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Martin McGuinness' dad told him to get out of house after he joined IRA

Brother tells of ultimatum in TV documentary

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Family: Tom McGuinness

Family: Tom McGuinness

Family: Tom McGuinness

Martin McGuinness' older brother has spoken of the moment he realised his sibling had joined the IRA, and of his later amazement after he was appointed as Stormont Education Minister.

Tom McGuinness made the comments in a new TG4 documentary exploring the divisive legacy left by the IRA leader-turned peace negotiator and politician.

Painting a detailed portrait of Martin McGuinness' life, the programme features interviews with Bill Clinton, Tony Blair and Ian Paisley, as well as victims of Provo violence.

In a rare interview, Tom recalled his parents challenging his brother in their Bogside home when they learned he had joined the IRA.

"My father was puffing away on his pipe and sitting in the corner and he just said: 'If you want to live here boy... there's going to be none of that'.

"Martin stared back at him... not in an aggressive way, but didn't question him. Just turned, went upstairs.

"I could hear the noise in the front room, a bag being filled... and he came downstairs and said 'look, I have to go', as if the conversation with my father had terminated.

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"He said to my mother: 'Don't worry, I'll be back to see you frequently'. And that was the only dissent he ever showed throughout his life until that day. He was on the run, then, basically living in one house or another."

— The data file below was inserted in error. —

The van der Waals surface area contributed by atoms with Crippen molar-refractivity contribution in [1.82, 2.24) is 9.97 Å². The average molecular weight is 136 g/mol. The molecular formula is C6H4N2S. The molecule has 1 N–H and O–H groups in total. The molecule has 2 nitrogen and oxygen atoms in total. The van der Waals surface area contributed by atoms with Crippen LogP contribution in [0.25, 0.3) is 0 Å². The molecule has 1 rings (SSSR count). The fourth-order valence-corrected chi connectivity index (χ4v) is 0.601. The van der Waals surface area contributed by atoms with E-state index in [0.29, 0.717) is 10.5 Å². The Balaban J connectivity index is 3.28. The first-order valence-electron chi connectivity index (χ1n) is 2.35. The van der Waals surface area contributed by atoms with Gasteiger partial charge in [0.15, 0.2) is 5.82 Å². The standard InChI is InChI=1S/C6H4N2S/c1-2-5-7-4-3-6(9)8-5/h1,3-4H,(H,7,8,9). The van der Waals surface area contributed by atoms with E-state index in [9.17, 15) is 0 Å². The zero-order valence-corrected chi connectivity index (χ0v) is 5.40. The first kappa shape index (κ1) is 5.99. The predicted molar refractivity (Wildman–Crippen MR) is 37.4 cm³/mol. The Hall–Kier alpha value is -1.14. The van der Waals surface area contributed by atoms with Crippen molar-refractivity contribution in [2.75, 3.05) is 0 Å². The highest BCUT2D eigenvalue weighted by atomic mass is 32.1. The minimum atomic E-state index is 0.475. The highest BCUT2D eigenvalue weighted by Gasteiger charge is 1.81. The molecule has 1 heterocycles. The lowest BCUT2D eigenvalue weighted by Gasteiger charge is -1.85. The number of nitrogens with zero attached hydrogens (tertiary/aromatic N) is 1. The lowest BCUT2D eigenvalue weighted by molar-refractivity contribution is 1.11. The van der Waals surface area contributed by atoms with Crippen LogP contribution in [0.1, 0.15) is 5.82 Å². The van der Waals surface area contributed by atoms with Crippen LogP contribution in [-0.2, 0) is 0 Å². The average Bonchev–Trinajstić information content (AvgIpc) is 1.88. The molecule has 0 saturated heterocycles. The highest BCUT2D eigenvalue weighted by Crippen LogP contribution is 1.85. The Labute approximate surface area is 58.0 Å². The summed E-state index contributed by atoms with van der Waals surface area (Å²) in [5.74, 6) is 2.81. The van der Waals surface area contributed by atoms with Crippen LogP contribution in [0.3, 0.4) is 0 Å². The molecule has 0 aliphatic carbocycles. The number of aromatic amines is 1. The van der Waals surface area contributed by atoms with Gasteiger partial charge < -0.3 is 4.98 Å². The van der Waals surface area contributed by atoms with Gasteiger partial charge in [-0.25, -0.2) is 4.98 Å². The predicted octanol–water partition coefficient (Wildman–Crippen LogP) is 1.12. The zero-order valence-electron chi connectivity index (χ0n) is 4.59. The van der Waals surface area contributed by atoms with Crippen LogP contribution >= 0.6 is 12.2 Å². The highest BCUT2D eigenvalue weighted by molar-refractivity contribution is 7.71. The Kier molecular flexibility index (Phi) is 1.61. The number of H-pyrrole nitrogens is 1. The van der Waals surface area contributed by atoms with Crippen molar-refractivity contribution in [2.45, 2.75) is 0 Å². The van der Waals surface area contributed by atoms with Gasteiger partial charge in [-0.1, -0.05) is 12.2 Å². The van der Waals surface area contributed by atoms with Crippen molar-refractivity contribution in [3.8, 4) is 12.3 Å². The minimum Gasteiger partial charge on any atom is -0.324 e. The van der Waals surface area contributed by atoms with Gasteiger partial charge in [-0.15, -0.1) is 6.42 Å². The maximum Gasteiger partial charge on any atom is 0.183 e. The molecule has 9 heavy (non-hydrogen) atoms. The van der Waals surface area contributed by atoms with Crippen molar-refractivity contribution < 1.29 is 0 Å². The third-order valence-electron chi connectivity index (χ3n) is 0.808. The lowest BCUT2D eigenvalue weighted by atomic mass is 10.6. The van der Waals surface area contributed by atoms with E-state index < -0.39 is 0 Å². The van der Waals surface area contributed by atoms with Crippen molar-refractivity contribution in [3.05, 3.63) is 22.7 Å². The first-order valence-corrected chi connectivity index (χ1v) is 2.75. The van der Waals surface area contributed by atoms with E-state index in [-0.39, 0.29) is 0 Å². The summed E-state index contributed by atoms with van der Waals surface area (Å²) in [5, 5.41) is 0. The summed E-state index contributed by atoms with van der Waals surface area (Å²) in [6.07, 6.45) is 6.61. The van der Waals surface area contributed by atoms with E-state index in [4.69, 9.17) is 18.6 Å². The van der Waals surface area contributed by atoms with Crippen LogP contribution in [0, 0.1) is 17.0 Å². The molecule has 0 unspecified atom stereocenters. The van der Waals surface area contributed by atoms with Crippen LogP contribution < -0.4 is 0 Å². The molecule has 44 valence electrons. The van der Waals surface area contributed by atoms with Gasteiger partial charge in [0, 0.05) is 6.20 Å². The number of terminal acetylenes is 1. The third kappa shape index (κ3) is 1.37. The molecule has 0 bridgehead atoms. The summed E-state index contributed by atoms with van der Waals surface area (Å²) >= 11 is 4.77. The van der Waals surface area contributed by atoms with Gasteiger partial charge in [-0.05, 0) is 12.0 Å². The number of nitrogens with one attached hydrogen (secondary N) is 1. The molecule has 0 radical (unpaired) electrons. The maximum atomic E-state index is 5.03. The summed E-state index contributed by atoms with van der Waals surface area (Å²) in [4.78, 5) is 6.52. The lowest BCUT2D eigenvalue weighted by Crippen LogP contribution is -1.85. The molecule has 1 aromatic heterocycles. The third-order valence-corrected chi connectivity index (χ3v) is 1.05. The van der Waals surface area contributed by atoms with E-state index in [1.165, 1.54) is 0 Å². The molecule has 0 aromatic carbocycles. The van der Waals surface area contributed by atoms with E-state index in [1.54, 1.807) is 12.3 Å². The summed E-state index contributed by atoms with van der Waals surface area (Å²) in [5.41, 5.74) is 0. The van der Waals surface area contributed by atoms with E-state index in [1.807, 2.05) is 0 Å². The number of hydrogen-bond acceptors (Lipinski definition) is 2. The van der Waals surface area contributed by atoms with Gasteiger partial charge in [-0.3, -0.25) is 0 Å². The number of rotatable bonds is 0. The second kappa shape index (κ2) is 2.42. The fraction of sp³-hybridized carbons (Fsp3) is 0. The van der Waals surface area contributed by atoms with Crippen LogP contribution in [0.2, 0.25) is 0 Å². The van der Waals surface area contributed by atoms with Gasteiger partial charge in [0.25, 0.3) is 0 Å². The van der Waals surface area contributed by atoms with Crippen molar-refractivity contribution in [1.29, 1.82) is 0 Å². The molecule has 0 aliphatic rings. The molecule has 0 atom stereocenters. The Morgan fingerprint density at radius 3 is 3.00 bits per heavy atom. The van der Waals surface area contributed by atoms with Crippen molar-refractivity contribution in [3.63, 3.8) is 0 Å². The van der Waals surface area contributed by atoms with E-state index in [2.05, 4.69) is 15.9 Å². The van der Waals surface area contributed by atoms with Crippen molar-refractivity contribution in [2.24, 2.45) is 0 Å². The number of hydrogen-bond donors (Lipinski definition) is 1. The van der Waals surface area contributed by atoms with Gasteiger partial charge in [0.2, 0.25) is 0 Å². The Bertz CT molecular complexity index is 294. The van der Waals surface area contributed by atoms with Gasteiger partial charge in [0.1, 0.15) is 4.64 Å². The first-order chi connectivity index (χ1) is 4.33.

Mr McGuinness said he thought it "absurd" when his brother was appointed as Education Minister, having only attended "UCB" - University College Bogside.

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Martin McGuinness

Martin McGuinness

Martin McGuinness

"Here's a guy who had no academic background whatsoever in the formal sense... failed the 11-plus along with his older brother.

"How's he going to handle the situation? But he took charge of a £1.6bn budget."

Mr Paisley, the North Antrim MP, spoke of accepting McGuinness in later years, given that he had considered members of the IRA who killed police officers and bombed cities and towns as "people to be absolutely detested".

"It never left me, the fact who Martin McGuinness was," he said. "I wasn't a fool to this, but someone else once said to me: 'What made you do the arrangements with the former terrorist Martin McGuinness?'

"And I said: 'The word former'."

Julie Hambleton's sister Maxine was one of 21 people killed in the IRA Birmingham pub bombings in 1974. She said McGuinness' IRA past could never be justified.

"When you kill one person you destroy a whole nucleus of a family. The impact of losing Maxine, and for all the families… it's immeasurable," she said.

"There is no excuse for Martin McGuinness, or anybody, to pick up a gun or a knife or make a bomb and plant it on innocents."

Brid Rodgers, a founding member of the SDLP, said she struggled to forget McGuinness' IRA past when they later became colleagues.

She recalled the story of Patsy Gillespie, a Catholic who worked in an Army base. In 1990, considered a collaborator by the IRA, he was forced to drive a van containing 1,000lbs of explosives to a border checkpoint while his family was held hostage.

The bomb killed Mr Gillespie and five soldiers.

The documentary is now available to stream online at tg4.ie.


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